Defining static and const member functions
const whenever possible, including when modifying member functions.
The use of
const allows the compiler to test additional features of your code. It is part of the static type-safety of the C++ language.
It is also useful documentation and potentially an aid in optimization.
Using the class name with the scope resolution operator instead of the variable name with the dot operator makes it clear that the variable being referenced is
Declaring a member function with the const keyword specifies that the function is a "read-only" function that does not modify the object for which it is called.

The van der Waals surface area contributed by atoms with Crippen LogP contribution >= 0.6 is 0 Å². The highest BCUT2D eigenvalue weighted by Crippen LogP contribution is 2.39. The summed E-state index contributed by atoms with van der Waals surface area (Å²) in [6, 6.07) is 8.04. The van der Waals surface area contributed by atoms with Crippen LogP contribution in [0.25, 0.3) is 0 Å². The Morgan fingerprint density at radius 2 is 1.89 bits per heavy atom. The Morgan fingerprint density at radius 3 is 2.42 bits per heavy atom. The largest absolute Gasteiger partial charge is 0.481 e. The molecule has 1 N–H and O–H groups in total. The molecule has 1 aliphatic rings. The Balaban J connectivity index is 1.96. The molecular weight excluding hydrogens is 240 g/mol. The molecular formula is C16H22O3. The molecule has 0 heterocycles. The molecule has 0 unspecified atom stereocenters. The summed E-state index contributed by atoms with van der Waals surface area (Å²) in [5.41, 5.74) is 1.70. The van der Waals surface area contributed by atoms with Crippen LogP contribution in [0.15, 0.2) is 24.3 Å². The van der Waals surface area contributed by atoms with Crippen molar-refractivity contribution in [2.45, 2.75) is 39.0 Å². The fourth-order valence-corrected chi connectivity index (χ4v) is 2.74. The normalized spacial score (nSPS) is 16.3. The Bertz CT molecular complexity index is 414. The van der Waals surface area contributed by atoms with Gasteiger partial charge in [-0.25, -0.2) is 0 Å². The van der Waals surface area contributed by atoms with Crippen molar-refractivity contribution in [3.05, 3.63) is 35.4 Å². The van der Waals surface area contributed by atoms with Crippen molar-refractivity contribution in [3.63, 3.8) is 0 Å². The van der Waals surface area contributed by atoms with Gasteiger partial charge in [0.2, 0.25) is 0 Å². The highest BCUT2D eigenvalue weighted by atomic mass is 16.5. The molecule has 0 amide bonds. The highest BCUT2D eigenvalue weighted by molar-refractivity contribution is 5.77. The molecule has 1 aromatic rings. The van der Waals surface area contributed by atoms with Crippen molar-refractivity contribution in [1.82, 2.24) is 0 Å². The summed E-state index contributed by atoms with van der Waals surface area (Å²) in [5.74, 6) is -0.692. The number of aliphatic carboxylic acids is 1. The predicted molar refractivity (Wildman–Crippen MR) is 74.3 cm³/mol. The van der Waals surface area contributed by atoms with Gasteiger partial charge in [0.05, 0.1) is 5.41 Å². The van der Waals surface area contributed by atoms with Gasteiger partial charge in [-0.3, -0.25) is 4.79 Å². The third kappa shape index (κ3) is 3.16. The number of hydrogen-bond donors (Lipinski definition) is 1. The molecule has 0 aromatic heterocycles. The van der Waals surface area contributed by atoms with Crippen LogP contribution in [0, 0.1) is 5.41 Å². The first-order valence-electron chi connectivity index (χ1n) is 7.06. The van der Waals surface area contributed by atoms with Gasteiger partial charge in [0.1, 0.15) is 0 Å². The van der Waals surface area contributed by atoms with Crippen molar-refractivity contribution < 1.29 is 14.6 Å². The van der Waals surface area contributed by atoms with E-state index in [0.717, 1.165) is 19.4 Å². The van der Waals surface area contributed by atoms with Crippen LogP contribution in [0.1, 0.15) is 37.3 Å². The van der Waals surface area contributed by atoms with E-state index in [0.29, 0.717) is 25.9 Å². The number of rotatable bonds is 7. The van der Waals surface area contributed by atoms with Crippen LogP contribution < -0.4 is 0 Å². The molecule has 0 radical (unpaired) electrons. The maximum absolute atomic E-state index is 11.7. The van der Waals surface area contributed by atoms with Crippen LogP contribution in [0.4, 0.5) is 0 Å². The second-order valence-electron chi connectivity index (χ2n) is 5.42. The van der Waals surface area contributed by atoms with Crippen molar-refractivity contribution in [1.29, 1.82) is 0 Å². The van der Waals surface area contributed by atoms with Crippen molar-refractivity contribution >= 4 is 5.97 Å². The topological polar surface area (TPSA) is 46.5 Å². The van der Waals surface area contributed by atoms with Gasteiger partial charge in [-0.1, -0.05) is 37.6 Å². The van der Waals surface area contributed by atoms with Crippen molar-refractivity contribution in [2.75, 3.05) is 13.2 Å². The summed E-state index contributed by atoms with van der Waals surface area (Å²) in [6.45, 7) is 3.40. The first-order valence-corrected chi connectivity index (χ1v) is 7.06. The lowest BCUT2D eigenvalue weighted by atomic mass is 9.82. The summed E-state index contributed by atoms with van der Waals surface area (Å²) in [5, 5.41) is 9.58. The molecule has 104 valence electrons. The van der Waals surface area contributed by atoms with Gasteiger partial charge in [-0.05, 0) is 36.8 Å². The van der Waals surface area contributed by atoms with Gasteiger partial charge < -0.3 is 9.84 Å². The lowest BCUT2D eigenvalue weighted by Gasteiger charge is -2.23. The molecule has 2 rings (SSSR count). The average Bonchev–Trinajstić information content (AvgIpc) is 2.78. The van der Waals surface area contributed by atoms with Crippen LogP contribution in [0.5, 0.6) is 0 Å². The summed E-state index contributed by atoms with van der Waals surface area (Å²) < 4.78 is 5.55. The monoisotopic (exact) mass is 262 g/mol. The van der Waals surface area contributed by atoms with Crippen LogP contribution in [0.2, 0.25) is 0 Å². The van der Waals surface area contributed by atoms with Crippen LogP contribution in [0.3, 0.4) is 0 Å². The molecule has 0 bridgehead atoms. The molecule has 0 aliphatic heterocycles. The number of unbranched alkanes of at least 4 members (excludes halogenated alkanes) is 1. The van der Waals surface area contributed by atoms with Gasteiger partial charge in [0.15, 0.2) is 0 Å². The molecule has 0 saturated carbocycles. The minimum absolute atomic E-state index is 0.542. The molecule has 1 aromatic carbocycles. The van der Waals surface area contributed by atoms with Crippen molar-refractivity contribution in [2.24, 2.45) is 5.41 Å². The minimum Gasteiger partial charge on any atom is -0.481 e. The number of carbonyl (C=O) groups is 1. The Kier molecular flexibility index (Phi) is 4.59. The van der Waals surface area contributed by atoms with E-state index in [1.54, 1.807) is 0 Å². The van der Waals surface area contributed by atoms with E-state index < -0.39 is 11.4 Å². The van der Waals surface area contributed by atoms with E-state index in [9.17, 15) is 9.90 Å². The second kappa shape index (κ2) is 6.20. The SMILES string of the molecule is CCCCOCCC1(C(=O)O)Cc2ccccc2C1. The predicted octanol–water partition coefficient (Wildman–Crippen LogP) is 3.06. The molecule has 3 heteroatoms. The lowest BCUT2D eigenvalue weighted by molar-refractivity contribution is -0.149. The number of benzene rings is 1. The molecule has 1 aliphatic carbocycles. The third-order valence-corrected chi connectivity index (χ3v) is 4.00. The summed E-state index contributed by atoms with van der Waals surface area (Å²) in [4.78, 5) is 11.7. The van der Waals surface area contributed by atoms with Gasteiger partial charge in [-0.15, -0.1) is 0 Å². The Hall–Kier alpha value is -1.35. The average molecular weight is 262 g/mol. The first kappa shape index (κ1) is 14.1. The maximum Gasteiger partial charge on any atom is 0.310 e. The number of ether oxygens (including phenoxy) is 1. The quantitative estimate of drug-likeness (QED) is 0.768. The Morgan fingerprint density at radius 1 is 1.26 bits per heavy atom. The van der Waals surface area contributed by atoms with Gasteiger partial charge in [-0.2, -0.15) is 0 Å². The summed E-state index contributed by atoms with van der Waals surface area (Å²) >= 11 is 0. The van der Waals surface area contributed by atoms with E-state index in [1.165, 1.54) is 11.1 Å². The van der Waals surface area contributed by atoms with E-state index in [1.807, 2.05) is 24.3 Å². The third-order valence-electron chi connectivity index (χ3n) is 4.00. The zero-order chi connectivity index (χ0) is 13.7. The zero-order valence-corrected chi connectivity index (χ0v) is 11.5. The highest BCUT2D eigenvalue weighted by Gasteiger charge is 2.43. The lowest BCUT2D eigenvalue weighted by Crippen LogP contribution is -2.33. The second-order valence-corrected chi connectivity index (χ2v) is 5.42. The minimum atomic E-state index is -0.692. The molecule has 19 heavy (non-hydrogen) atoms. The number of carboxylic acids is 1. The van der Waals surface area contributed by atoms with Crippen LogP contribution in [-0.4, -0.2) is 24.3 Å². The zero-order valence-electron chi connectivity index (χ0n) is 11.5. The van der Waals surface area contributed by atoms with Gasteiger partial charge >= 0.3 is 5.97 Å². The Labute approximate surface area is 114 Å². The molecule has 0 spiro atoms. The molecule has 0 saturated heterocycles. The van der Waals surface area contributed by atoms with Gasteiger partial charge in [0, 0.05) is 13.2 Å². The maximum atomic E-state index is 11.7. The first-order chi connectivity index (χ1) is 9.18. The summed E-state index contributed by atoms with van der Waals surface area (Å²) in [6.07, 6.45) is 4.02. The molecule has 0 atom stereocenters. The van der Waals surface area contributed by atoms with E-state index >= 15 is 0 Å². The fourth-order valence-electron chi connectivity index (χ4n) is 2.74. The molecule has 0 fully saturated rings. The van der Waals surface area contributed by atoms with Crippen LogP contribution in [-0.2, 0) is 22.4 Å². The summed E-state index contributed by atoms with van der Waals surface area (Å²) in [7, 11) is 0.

To declare a constant member function, place the const keyword after the closing parenthesis of the argument list.
The const keyword is required in both the declaration and the definition. A constant member function cannot modify any data
members or call any member functions that aren't constant.
Date( int mn, int dy, int yr );
int getMonth() const; // A read-only function
void setMonth( int mn ); // A write function; can't be const
int Date::getMonth() const
return month; // Doesn't modify anything
void Date::setMonth( int mn )
month = mn; // Modifies data member
Date MyDate( 7, 4, 1998 );
const Date BirthDate( 1, 18, 1953 );
MyDate.setMonth( 4 ); // Okay
BirthDate.getMonth(); // Okay
BirthDate.setMonth( 4 ); // C2662 Error